WorkSource is one-stop shop for employers, too
State agency will prescreen applicants, arrange training, even set up job interviewsJanuary 29th, 2004
Goodrich Corp.s plant on the West Plains here is a one-man operationat least when it comes to its human-resources department. Ben Duncan, human resources manager at the aerospace-components manufacturing company, says he hires, fires, files, and answers phones.
Thats why Duncan says he appreciates the employer services offered by WorkSource, a one-stop job-services center thats operated jointly by the state Employment Security Department, colleges, local government agencies, and nonprofit organizations. In Spokane, WorkSource is located at 130 S. Arthur, although it has five affiliate sites that offer some of its services. Statewide, WorkSource has 39 centers and affiliate offices.
Some of the services WorkSource offers to employers include posting job openings on the WorkSource Web site (www.go2worksource.biz), prescreening applicants, providing space and equipment to conduct job interviews and employee orientations, producing seminars on employment-related issues, and helping to arrange customized training programs.
WorkSource has just been great in helping Goodrich hire employees for its plant here, which opened in 1999 and currently has a work force of about 100, Duncan says.
We post all the jobs through WorkSource; it doesnt matter if its professional or production, he says.
Goodrich is just one of hundreds of employers that have used the services of WorkSource in Spokane County in the past yearall at no charge, says Sue Butters, the organizations business-service specialist here.
The employer has already paid for the services through their tax dollars, she says.
Still, many employers arent aware that WorkSource has been providing such services since the state adopted the one-stop concept in 1999, Butters says. Some still think of WorkSource as nothing more than an unemployment office, and believe that any employees hired through WorkSource likely would be damaged goods, she adds.
While the office at 130 S. Arthur here used to handle unemployment claims for the state Employment Security Department, those claims now are processed at a call center here or over the Internet, Butters says. People receiving unemployment benefits, however, still can receive information on the program at the WorkSource center, or use the centers telephones or computers to process their claims.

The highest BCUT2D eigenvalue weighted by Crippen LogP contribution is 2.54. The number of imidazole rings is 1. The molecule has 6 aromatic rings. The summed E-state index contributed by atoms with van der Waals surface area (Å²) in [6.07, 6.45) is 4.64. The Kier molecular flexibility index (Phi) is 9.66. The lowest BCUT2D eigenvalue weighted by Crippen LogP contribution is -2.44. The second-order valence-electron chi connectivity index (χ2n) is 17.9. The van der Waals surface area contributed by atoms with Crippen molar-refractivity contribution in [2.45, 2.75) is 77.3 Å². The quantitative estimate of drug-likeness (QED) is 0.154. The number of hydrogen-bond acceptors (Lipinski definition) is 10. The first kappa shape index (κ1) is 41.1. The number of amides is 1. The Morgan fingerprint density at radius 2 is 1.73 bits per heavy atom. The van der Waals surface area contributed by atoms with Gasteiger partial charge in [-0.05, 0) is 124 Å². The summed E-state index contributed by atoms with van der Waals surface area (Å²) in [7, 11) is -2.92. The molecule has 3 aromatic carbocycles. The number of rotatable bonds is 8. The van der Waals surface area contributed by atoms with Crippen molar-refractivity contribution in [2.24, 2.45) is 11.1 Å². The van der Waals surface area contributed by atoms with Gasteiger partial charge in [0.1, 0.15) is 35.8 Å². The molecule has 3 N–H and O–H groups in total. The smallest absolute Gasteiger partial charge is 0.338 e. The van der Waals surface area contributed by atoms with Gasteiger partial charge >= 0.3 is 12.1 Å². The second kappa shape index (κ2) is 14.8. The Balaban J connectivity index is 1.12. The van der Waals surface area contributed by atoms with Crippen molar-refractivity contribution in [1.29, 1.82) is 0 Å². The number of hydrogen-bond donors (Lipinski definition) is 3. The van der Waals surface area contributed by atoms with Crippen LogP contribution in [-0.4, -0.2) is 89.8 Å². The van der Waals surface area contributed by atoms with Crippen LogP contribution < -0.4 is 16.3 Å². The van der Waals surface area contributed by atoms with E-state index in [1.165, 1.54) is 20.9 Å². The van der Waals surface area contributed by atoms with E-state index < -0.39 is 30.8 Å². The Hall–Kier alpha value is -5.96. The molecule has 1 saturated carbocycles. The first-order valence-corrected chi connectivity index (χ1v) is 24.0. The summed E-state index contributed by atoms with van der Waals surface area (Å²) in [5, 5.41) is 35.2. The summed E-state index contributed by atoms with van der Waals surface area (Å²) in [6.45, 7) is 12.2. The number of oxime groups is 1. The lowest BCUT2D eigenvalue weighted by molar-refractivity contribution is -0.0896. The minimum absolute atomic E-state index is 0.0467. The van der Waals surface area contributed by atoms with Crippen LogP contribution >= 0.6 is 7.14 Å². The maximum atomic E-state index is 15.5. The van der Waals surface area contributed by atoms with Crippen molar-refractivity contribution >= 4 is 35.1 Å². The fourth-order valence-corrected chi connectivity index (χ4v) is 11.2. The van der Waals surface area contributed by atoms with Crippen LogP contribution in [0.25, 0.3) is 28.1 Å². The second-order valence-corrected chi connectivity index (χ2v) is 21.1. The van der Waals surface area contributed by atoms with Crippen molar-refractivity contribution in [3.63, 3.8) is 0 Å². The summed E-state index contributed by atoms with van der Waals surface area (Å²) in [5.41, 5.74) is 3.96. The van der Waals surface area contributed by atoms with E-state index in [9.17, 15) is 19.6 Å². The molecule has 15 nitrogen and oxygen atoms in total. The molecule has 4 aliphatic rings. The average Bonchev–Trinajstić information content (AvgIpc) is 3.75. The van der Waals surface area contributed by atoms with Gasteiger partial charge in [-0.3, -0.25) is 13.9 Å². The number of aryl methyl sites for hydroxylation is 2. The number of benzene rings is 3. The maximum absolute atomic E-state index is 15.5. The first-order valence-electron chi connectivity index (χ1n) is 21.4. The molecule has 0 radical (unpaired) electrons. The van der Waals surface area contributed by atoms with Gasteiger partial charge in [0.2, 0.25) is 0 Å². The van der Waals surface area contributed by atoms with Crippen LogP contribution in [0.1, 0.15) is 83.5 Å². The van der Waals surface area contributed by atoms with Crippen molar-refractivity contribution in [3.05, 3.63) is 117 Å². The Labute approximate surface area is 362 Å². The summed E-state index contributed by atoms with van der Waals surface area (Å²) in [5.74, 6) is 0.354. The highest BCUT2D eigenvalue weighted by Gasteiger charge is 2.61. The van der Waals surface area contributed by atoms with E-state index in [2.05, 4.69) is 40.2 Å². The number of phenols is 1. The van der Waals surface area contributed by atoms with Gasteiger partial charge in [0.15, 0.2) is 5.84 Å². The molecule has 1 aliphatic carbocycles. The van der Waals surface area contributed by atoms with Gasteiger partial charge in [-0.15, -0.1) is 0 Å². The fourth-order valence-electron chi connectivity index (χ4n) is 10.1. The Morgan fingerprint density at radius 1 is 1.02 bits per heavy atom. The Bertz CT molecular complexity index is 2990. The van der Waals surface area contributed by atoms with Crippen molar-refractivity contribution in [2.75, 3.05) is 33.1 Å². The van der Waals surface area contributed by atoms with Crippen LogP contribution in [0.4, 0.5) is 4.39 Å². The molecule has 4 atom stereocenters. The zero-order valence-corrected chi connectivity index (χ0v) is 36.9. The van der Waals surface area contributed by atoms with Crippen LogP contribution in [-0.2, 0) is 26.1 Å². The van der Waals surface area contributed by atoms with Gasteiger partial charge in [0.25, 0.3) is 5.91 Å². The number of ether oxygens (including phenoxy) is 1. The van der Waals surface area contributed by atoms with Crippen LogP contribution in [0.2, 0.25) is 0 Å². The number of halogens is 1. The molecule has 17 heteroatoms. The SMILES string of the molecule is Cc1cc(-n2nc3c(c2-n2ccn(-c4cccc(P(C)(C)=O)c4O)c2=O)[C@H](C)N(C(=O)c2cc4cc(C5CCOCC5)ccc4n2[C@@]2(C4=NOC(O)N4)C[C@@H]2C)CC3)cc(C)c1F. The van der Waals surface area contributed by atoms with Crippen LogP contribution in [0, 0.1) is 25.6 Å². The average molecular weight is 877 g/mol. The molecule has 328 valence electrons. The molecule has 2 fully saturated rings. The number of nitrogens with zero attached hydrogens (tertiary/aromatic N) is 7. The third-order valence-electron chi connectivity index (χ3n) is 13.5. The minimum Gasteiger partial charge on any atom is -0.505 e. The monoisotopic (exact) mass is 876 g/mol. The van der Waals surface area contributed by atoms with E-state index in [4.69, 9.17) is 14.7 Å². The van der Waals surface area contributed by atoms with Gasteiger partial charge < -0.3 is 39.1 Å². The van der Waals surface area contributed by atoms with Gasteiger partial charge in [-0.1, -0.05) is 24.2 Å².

To counter misperceptions about WorkSource, the state has been trying to get the word out to employers, through advertising, trade shows, and cold-calling, that the program can be an alternative to expensive online job-search sites or executive recruiting firms, Butters says.
We realized our focus should be more business-driven, she says. We feel like business is our customer.
Whats more, WorkSource can help companies fill all kinds of jobs, not just entry-level positions, Butters says.
Say a company is looking for engineerswe let them know that we have 800 engineers in our database, she says. That database includes nearly 4,400 resumes from people who are willing to work in Spokane County, she says; the database of job openings here currently has about 500 entries.
Butters says she meets regularly with companies that are considering moving to Spokane or expanding their operations here to let them know what services WorkSource can offer.
The organization also has a rapid-response team that will set up a mini-WorkSource center on the premises of a company that has announced significant layoffs, she says.
WorkSource hosted a job fair in the fall that featured 30 employers and more than 1,000 job-seekers, and the event so far has resulted in 130 of those people being hired, Butters says.
It plans to host a similar event in March, she says.
In a state that has continuing high unemployment, all of those services make sense, she says.
Duncan, at Goodrich Corp., says he relies on WorkSource to try to match up job openings at the manufacturing company with job seekers, to prescreen applicants, and to schedule interviews for candidates he selects.
The process is easy and, typically, very fast, he says.
Says Duncan, The Goodrich philosophy is always to work with state agencies, because not everybody gets a newspaper.